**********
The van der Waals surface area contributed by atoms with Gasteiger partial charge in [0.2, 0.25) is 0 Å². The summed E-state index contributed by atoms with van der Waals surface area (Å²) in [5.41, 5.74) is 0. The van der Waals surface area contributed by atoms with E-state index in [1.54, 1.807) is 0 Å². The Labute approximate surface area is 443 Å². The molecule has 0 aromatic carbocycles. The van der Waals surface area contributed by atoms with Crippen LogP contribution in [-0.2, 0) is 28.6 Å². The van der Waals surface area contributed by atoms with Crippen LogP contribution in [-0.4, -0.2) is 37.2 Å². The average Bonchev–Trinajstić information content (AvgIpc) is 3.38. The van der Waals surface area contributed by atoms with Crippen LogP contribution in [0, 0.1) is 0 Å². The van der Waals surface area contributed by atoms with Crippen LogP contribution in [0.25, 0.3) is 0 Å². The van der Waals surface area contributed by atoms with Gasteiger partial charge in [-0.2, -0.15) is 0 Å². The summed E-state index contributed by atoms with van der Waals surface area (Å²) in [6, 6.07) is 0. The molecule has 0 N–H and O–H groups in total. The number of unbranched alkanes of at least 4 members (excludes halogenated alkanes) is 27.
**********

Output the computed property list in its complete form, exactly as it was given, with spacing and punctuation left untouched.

The van der Waals surface area contributed by atoms with Gasteiger partial charge in [0.2, 0.25) is 0 Å². The summed E-state index contributed by atoms with van der Waals surface area (Å²) in [5.41, 5.74) is 0. The van der Waals surface area contributed by atoms with E-state index in [1.54, 1.807) is 0 Å². The Labute approximate surface area is 443 Å². The molecule has 0 aromatic carbocycles. The van der Waals surface area contributed by atoms with Crippen LogP contribution in [-0.2, 0) is 28.6 Å². The van der Waals surface area contributed by atoms with Crippen LogP contribution in [-0.4, -0.2) is 37.2 Å². The average Bonchev–Trinajstić information content (AvgIpc) is 3.38. The van der Waals surface area contributed by atoms with Crippen LogP contribution in [0, 0.1) is 0 Å². The van der Waals surface area contributed by atoms with Crippen LogP contribution in [0.25, 0.3) is 0 Å². The van der Waals surface area contributed by atoms with Gasteiger partial charge in [-0.2, -0.15) is 0 Å². The summed E-state index contributed by atoms with van der Waals surface area (Å²) in [6, 6.07) is 0. The molecule has 0 N–H and O–H groups in total. The number of unbranched alkanes of at least 4 members (excludes halogenated alkanes) is 27.